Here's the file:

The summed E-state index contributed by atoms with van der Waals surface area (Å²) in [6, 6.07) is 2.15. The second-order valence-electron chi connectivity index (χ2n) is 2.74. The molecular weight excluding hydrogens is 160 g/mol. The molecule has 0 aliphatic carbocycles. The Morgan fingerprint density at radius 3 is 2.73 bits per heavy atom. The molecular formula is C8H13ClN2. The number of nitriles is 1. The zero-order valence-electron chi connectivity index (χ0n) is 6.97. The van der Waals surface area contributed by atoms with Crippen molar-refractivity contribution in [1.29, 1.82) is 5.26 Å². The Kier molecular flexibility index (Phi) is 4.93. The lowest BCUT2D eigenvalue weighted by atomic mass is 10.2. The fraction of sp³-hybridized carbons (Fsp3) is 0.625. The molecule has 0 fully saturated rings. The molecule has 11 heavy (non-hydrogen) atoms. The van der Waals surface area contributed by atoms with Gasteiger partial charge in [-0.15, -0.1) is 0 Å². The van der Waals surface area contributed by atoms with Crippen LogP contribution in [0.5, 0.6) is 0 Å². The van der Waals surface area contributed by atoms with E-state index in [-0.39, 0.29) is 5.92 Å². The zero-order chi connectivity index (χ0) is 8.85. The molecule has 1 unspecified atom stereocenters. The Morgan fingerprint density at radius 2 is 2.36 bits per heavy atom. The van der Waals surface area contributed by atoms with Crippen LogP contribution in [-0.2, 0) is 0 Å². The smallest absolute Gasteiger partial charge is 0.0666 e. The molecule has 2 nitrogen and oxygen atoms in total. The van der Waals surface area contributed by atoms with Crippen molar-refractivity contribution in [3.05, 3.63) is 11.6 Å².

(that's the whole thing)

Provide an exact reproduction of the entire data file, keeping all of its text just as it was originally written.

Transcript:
The summed E-state index contributed by atoms with van der Waals surface area (Å²) in [6, 6.07) is 2.15. The second-order valence-electron chi connectivity index (χ2n) is 2.74. The molecular weight excluding hydrogens is 160 g/mol. The molecule has 0 aliphatic carbocycles. The Morgan fingerprint density at radius 3 is 2.73 bits per heavy atom. The molecular formula is C8H13ClN2. The number of nitriles is 1. The zero-order valence-electron chi connectivity index (χ0n) is 6.97. The van der Waals surface area contributed by atoms with Crippen molar-refractivity contribution in [1.29, 1.82) is 5.26 Å². The Kier molecular flexibility index (Phi) is 4.93. The lowest BCUT2D eigenvalue weighted by atomic mass is 10.2. The fraction of sp³-hybridized carbons (Fsp3) is 0.625. The molecule has 0 fully saturated rings. The molecule has 11 heavy (non-hydrogen) atoms. The van der Waals surface area contributed by atoms with Gasteiger partial charge in [-0.15, -0.1) is 0 Å². The van der Waals surface area contributed by atoms with Crippen LogP contribution in [0.5, 0.6) is 0 Å². The van der Waals surface area contributed by atoms with E-state index in [-0.39, 0.29) is 5.92 Å². The zero-order chi connectivity index (χ0) is 8.85. The molecule has 1 unspecified atom stereocenters. The Morgan fingerprint density at radius 2 is 2.36 bits per heavy atom. The van der Waals surface area contributed by atoms with Crippen LogP contribution in [-0.2, 0) is 0 Å². The smallest absolute Gasteiger partial charge is 0.0666 e. The molecule has 2 nitrogen and oxygen atoms in total. The van der Waals surface area contributed by atoms with Crippen molar-refractivity contribution in [3.05, 3.63) is 11.6 Å².